This offseason, we’ll take a look back at some of the recruiting classes that make up this 2021 USC football roster in the Recruiting Review series. It started with the 2017 recruiting class, and now moves to the 2018 group, taking a look at what kind of production USC has gotten out of its recent recruiting classes, as well as the hits, the misses and some what-ifs.
The 2018 Class
National Rank: 4
Pac-12 Rank: 1
5-star signees: 4 (WR Amon-Ra St. Brown, LB Palaie Gaoteote, QB J.T. Daniels, CB Olaijah Griffin)
West Coast domination. USC signed the top four California prospects and five of the top six, as well as the top prospects from Hawaii, Nevada and Oregon, and the top juco prospect in California. Those players were St. Brown, Gaoteote, Daniels, Griffin, Isaac Taylor-Stuart, Devon Williams, Talanoa Hufanga, Kana’i Mauga and Caleb Tremblay. It’s really tough to find many faults with this class when viewing it through the lens as it was being put together. Daniels reclassified from the 2019 to the 2018 class and was a huge recruiting win. St. Brown and Gaoteote were massive additions.
Of the 15 players with 2021 college eligibility remaining from this recruiting class, seven of them won’t be suiting up for USC this fall. That includes Gaoteote, Daniels, Williams, Abdul-Malik McClain, Markese Stepp, Trevor Trout and Tremblay. That’s three of the top six players in the class and all three of the defensive linemen signed. That means that of the eight defensive linemen signed in the 2017 and 2018 classes, only two (Hunter Echols and Jacob Lichtenstein) will be on the field for the Trojans this year.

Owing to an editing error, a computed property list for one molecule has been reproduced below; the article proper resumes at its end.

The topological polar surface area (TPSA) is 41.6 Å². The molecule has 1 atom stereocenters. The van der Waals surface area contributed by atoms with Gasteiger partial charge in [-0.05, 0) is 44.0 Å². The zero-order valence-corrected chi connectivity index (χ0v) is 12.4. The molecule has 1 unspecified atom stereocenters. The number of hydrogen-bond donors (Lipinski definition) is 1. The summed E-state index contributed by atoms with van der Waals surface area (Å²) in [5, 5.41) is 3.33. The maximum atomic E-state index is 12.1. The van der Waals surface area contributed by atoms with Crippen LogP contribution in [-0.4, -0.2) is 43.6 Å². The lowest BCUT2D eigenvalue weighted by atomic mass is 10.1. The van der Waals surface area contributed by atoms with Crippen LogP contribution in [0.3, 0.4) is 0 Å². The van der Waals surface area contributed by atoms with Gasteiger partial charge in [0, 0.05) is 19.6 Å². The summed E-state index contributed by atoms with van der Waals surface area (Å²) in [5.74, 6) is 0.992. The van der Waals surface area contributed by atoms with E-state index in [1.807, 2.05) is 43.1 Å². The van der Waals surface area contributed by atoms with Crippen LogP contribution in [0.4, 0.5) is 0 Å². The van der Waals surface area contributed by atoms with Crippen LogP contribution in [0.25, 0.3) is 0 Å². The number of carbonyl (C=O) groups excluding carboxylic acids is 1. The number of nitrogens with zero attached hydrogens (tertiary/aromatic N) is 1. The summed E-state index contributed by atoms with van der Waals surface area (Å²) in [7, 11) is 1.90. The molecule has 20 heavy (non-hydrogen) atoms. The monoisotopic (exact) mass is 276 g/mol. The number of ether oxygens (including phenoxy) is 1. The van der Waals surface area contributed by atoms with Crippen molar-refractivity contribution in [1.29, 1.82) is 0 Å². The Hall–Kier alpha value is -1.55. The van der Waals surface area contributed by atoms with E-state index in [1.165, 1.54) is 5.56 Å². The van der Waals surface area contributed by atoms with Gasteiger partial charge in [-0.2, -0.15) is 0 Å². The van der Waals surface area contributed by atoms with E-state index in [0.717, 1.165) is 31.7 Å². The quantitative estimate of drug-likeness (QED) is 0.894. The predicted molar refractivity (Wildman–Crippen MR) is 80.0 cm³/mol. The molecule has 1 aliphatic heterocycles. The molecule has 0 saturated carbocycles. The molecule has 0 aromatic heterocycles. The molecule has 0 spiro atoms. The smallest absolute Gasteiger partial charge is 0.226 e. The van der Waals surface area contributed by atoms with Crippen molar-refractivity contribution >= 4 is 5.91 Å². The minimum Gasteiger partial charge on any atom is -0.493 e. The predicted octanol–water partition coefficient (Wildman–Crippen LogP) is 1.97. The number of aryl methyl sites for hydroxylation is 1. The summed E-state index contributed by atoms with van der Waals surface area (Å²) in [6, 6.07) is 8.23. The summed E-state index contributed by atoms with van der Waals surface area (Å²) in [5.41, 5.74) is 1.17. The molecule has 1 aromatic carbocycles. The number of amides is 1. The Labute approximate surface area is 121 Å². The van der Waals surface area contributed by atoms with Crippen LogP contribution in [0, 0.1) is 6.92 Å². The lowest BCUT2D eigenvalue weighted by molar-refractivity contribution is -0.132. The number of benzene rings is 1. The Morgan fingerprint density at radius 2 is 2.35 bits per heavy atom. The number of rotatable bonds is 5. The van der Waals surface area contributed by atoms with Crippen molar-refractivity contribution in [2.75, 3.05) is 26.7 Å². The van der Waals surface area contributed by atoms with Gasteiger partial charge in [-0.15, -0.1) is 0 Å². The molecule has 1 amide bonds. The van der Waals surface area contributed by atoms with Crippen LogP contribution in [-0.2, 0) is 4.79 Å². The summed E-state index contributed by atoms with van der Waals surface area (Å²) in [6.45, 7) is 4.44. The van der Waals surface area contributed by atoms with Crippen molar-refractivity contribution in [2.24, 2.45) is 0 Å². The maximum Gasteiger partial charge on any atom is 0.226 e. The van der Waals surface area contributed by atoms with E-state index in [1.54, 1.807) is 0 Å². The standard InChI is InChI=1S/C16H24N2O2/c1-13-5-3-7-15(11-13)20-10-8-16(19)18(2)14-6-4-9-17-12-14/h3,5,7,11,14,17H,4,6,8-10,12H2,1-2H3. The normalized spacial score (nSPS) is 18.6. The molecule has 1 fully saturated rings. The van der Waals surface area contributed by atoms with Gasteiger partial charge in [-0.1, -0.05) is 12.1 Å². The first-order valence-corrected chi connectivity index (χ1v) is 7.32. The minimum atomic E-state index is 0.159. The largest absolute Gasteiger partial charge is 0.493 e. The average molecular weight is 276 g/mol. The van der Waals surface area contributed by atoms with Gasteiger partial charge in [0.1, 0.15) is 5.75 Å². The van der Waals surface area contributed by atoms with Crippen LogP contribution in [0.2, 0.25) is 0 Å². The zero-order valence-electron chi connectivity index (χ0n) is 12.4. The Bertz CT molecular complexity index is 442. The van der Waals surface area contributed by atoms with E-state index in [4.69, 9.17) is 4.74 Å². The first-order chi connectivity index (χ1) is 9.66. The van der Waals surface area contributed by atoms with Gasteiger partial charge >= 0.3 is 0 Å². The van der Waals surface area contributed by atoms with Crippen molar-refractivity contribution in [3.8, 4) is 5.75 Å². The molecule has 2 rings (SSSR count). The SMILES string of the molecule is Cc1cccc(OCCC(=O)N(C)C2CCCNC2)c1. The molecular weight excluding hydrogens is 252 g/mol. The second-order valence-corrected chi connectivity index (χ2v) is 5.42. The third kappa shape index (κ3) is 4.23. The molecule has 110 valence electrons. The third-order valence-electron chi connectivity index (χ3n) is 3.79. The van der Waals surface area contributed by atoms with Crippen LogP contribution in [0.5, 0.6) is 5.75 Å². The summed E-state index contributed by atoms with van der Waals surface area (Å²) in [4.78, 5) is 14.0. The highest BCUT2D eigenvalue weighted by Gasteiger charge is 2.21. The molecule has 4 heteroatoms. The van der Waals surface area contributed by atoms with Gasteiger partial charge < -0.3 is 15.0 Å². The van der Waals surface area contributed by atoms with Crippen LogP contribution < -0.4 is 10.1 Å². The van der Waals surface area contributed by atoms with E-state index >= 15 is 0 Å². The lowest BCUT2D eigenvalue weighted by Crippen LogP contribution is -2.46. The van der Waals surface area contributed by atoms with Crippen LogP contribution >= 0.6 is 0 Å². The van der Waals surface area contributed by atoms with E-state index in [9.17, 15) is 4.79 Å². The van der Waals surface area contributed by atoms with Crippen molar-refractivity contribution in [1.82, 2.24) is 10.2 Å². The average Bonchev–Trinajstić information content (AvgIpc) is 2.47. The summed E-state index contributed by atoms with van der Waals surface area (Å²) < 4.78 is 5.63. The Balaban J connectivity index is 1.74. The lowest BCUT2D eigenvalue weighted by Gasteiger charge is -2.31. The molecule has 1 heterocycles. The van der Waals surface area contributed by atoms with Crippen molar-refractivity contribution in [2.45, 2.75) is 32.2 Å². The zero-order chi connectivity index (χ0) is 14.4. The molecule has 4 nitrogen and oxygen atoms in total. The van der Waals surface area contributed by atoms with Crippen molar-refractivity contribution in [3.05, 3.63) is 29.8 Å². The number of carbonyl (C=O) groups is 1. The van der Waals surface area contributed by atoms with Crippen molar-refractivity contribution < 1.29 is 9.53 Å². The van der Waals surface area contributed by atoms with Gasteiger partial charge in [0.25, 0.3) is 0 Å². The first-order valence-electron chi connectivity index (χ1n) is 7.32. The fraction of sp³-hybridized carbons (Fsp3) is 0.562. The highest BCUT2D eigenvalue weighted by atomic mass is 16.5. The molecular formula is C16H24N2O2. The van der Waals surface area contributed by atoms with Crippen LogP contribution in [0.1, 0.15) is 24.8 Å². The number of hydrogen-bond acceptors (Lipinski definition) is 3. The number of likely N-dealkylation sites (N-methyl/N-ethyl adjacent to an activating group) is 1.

To be determined
Will Solomon Tuliaupupu ever play? California’s No. 10 linebacker and a major addition in this 2018 class hasn’t played a snap for the Trojans and hasn’t even really participated in many practices after dealing with foot and knee issues. The talent is undeniable, but there have to be questions surrounding just how effective he can be at this point after so much time away and so much stress on his lower body. If he can be healthy and contribute this season, to any degree, there will be plenty of cause for celebration considering what he’s come back from.
The other question is with Taylor-Stuart. His athleticism was off the charts as a high school recruit, but it hasn’t led to a lot of production or consistent playing time at USC. He’s in prime position to lock down a starting cornerback spot this fall, and a big season for him would alter the view of this class a bit in a more positive light. Six of the top eight players in this class are no longer at USC, so it’s up to Tuliaupupu and Taylor-Stuart to carry the load now.
At the time, landing Gaoteote, Tuliaupupu, Mauga, Raymond Scott and Eli’jah Winston felt a bit like that 2005 class, with Rey Maualuga, Brian Cushing, Luthur Brown and Kaluka Maiava. The production has been nowhere near the same, but that would have been really difficult to predict when that group of five was announced.